International Best Practices in Existing Corporate Waqf Models: A Retrospective – Introduction, Chapter Content, Best Practices

International Best Practices in Existing Corporate Waqf Models: A Retrospective – Introduction, Chapter Content, Best Practices

Noor Suhaida Kasri, Muhammad Hasan Hilmi
DOI: 10.4018/978-1-7998-1245-6.ch011
(Individual Chapters)
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Waqf is being introduced and implemented in a number of innovative structures with contemporary movable asset class. Despite that, there is still a demand for waqf to be more effectively organised and managed. This chapter studies the contemporary establishment of corporate waqf, as exemplified by Waqaf An-Nur Corporation Berhad, Larkin Sentral Property Berhad, and Wareef Endowment Fund. These models are analyzed from the angles of governance, sustainable investment strategy, risk management, and social impact. These mini case studies are benchmarked against the leading Harvard Endowment Fund. The analysis sheds light on their levels of efficiency and effectiveness as well as their issues and challenges. This chapter proposes recommendations for consideration, especially to policy makers and waqf market players. This chapter adopts a qualitative research methodology by using textual and documentary analysis together with semi-structured interviews and discussions with the relevant stakeholders.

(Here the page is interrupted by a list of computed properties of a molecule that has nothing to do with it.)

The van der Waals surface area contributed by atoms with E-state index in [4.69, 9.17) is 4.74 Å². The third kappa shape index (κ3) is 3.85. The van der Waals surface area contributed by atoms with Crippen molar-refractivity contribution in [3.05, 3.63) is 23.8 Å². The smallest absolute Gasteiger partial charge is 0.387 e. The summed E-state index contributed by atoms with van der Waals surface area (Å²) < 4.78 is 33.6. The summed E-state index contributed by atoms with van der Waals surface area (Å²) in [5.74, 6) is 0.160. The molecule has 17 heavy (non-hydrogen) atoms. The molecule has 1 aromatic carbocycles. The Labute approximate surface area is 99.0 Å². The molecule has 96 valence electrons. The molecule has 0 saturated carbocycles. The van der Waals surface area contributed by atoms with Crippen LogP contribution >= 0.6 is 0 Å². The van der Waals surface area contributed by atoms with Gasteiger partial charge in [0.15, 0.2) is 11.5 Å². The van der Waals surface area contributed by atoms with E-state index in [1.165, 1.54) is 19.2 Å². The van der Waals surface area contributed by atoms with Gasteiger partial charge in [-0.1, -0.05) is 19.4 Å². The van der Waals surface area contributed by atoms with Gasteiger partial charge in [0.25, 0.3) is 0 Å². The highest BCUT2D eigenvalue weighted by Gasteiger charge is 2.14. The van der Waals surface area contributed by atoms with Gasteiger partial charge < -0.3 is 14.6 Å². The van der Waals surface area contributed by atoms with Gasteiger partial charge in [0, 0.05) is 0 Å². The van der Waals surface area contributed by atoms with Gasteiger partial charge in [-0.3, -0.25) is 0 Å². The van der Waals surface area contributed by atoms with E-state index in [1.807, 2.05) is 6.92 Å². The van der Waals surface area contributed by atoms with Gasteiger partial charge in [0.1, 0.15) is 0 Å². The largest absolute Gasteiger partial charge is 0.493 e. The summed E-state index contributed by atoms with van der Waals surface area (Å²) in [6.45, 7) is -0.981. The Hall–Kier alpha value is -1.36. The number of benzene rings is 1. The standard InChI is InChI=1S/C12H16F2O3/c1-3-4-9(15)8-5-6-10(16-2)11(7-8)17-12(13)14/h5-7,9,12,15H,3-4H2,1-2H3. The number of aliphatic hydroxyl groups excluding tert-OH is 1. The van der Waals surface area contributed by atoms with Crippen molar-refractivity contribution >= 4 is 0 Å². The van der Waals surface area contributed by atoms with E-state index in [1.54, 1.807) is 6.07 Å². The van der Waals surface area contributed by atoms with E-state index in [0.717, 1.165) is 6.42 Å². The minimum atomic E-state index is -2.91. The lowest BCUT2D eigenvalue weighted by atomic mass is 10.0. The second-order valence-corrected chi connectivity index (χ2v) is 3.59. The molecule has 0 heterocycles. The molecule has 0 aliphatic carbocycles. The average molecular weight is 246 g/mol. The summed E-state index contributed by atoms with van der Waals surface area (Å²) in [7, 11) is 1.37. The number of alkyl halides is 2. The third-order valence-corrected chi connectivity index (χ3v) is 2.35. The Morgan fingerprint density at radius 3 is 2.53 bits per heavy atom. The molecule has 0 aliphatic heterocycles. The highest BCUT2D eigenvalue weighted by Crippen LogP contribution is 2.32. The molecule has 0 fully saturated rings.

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3. What Is Corporate Waqf?

Corporate waqf is an initiative that combines classical waqf concept and corporate business efforts (Saad, Sarif, Osman, Hamid and Saleem, 2017). According to Ibrahim, Noor, Shariff and Rusli (2016), the term ‘corporate waqf’ was popularized by Johor Corporation (JCorp) in 2006 when it launched its first corporate waqf scheme, Waqaf An-Nur Corporation Berhad. Meanwhile Securities Commission of Malaysia (2014) describes corporate waqf as a type of corporate instrument where liquid asset like shares or securities endowed as waqf assets and thus enabling the waqf institutions to benefit from the dividend that can finance any welfare project or initiative.

According to Tan Sri Ali Hashim, a trailblazer in the Malaysian corporate waqf industry, there are six models of corporate waqf that could be structured which includes: business entity or corporation, banking and financial institutions, universities, foundations, cooperatives, and hospitals or clinics (Jalil and Ramli, 2014). There are already corporations establishing corporate waqf based on those structures for example Johor Corporation, Koc Holdings, Social Investment Bank of Bangladesh, Tabung Haji Properties, Bank Muamalat Berhad, Larkin Sentral Sdn Bhd, Alinma Investment Bank. Three corporate waqf structures namely WANCorp, Larkin Sentral and Alinma Wareef have been selected for this chapter as they are considered as among the latest and innovative corporate waqf models around.

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